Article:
Asian American’s Obesity Disparity

Original Image by Daniel Lee via Flickr
Original Image by Daniel Lee via Flickr

By: Nikki Nies

So, as I’ve mentioned beforehand, I’ve been taking an obesity class this quarter we’re constantly reminded that minorities–Hispanics and African-Americans are at greater risk to become overweight or obese.  I’ve been thinking to myself, quietly, where do Asians fit into this equation?

As a Chinese American, I’m happy my ethnic group isn’t at a tremendous health risk to develop diseases related to obesity.  I’ve heard repeatedly that those Asians that are overweight or obese, the effects of their excess weight is more serious than other ethnic groups.  In actuality, 11% of the Asian American population have been classified as obese.  How has that number not come to the attention of others?

In comparison to the national average of 35% of Americans obese, 11% doesn’t seem too bad. With 33% of Caucasians obese, 42% of Hispanics and 48% of African-Americans stated to be obese.However, what alarms me is that statistics on Asian Americans’  on obesity did not emerge until this year, in the National Health and Nutrition Examination Survey since Asian Americans only make up 5% of the American population.

With a physiological predisposition of “apple-shaped” bodie,, many Asians are considered “skinny fat” as Asian Americans with a BMI of greater than 24 are considered at greater risk for diabetes, while the normal standard is a BMI of 24.5, considered being overweight. There is an increased risk of CVD with being overweight or obese, which can start in normal-weight Asians who have a BMI of just 19 or 20.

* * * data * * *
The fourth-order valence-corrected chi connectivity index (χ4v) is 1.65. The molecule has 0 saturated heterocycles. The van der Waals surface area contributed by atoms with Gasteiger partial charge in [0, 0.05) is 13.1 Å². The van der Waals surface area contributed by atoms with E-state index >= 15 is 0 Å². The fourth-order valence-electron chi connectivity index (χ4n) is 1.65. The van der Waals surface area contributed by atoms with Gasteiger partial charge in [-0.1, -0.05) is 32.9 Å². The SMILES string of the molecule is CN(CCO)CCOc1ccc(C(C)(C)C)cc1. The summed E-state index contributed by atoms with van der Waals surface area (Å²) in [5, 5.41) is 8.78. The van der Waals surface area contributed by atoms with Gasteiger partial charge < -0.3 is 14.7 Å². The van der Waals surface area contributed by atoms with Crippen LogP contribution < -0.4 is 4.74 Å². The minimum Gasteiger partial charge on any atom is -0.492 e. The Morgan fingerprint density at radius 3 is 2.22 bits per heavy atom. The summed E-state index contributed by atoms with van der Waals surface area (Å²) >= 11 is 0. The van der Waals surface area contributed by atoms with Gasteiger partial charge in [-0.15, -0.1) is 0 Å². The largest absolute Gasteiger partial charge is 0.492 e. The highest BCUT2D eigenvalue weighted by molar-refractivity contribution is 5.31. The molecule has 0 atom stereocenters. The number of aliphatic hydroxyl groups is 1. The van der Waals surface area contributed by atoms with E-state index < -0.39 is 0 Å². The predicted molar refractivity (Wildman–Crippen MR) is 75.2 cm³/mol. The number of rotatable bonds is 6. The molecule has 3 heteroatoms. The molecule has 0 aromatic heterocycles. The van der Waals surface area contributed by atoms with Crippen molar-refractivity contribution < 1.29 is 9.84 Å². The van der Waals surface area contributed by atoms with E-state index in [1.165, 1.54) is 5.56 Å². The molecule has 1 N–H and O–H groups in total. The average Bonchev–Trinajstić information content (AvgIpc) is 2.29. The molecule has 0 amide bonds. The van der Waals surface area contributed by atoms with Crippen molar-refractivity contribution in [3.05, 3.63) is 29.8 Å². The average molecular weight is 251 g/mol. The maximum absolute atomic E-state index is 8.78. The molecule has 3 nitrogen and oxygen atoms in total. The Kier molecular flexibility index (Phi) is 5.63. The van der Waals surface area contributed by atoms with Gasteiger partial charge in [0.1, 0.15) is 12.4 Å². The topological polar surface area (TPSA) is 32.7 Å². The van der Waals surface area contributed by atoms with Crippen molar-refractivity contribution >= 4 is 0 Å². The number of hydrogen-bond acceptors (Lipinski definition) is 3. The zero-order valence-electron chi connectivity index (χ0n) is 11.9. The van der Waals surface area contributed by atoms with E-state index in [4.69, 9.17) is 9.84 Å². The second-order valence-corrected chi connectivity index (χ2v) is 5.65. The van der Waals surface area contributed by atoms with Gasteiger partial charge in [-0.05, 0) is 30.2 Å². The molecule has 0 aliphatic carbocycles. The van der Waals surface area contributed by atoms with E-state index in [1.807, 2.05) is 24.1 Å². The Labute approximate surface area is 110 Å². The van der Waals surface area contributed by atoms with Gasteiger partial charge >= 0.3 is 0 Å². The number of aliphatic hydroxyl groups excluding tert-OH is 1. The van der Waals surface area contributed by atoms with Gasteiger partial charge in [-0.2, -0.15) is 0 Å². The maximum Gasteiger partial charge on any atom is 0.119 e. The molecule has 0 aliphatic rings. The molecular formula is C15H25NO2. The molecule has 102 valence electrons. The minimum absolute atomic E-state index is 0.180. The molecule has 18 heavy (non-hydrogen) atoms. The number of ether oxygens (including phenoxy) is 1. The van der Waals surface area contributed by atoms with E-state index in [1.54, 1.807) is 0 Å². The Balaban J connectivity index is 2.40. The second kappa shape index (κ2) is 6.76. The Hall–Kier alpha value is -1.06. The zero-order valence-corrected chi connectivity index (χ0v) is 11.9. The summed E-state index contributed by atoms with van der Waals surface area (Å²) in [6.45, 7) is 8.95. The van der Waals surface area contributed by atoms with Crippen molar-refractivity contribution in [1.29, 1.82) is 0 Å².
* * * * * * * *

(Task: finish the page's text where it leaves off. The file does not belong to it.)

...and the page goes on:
Range  of BMI for Americans (kg/m2)

Range of BMI for Asian Americans (kg/m2)




Normal Range



Overweight—pre obese



Obese Class I



Obese Class II


Obese Class III


To check your BMI based on weight and height, use  I find it interesting there is less “wiggle” room for Asian Americans’ classification of BMI.  With normal BMI range 1 unit less for Asian Americans than the average American, it shows how different bodies can be.

Critics state clustering all Asian Americans together is not a true representation of the obesity problem among Asians.  For example, Filipinos 70% more likely to be obese than other Asian American ethnic groups while 1/10 in Vietnamese and Korean have been classified as underweight. With such a range of body compositions and subgroups, by clumping all Asians together lessens the seriousness of an equally troubling disease state found in Asian Americans.

The assumption that Asian Americans are overall healthier has caused challenges in the ability of many Asian Americans to receive funding. It’s very easy to play into the sense false of carefree nature in regards to Asian Americans and their waistlines, however, Asian Americans are equally deserved of proper nutrition education and funding.


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